Two Massachusetts political figures went on trial here today for extortion in connection with an alleged plot to buy the 1972 Republican vice presidential nomination for then Transportation Secretary John A. Volpe.

Albert P. (Toots) Manzi, 68, and William V. Masiello, 48, were indicted by a state grand jury last April on charges of extorting $10,000 from Makee, Berger and Mansueto, a New York consulting firm by threatening to use their political muscle to financially destroy the company in Massachusetts if it did not comply.

Manzi was a prolific fund-raiser for Volpe's campaign for governor of Massachusetts and for other Republican candidates. Masiello owns a Worcester, Mass. architectural firm which has designed many state buildings over the past two decades. The two have been close to state political leaders in both parties.

The plan was to raise $500,000 in cash to pay off officials of then-President Nixon's reelection campaign as an inducement to replace then-Vice President Spiro T. Agnew with Volpe, contends Massachusetts Assistant Attorney General Stephen Delinsky.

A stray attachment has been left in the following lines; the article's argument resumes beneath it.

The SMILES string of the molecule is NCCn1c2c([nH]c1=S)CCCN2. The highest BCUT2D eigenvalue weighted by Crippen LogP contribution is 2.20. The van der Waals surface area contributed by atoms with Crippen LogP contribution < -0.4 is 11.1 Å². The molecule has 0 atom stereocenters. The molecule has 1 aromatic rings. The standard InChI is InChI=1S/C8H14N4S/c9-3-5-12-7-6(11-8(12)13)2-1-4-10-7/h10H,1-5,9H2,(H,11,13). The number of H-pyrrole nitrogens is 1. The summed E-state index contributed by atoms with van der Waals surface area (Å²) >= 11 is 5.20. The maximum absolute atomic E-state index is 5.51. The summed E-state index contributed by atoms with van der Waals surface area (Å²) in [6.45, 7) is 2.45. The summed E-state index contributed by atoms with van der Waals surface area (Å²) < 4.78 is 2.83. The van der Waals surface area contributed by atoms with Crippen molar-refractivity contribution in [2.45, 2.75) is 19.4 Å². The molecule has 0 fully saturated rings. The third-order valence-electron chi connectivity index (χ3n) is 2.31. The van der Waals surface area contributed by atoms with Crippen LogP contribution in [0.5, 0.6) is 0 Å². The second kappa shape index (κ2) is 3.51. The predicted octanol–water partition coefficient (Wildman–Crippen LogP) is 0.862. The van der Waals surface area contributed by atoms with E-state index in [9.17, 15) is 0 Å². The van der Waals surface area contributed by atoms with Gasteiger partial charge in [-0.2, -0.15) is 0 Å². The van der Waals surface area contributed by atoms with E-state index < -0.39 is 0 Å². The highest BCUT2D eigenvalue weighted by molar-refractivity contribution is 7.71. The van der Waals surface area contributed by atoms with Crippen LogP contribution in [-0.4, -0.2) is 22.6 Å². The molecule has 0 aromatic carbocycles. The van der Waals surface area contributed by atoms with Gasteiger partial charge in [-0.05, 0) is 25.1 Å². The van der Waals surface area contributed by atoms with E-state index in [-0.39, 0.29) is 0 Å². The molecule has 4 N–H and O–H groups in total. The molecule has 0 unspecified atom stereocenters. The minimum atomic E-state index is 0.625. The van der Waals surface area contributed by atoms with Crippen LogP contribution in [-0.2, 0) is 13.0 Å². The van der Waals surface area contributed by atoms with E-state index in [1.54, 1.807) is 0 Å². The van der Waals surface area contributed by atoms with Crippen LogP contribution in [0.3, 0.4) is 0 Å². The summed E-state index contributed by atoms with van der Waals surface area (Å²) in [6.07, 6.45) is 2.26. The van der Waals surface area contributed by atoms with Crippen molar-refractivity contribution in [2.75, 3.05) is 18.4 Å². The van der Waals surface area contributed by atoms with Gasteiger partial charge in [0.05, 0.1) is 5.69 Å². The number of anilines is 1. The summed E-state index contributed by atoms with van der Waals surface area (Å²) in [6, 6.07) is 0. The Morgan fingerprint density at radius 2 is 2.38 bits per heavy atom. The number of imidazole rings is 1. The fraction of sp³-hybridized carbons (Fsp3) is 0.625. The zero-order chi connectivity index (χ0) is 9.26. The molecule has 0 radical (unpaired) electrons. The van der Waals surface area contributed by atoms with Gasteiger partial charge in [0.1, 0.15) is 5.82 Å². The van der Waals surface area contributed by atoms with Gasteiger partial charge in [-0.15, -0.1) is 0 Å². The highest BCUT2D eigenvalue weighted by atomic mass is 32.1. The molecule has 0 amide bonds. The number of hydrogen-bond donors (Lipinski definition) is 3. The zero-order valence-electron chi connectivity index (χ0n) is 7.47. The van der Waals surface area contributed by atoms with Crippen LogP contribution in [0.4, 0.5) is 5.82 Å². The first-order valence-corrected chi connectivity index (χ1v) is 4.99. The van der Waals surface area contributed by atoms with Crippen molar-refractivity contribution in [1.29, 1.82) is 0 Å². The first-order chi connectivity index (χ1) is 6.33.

Volpe and a spokesman for Nixon said they never heard of the alleged scheme. Nixon was said to be "shocked, surprised and apparently angry" when told of the allegations. Manzi and Masiello have denied the charges and pleaded innocent.

However, Massachusetts Attorney General Francis X. Bellotti, said that the charges by his office represented only "a brief synopsis of the evidence we will present at the trial."

Delinsky told Suffolk County Superior court at an arraignment last May:

"The commonwealth will prove that Masiello and Manzi conspired together to raise $500,000 in cash for the purpose of delivering the money to former President Richard M. Nixon before the Republican National Convention in 1972 to influence Nixon's decision to promote then Transportation Secretary John Volpe to vice president."

The charges rocked the political power centers here, which were still reeling from an earlier trial involving the consulting firm.

In that trial, then state Sens. Joseph J. C. DiCarlo and Ronald C. Mackenzie were convicted in federal court in 1972 of extorting $40,000 from the firm in 1971.

The payoff was designed to ensure a favorable legislative report from the two senators on the company's state contract to oversee construction of the $130 million Boston campus of the University of Massachusetts. The consulting firm received $6 million from the controversial contract.

According to charges Masiello and Manzi later stepped in and demanded the consulting firm contribute the $10,000 in political payoffs as the price of continuing to do business in Massachusetts.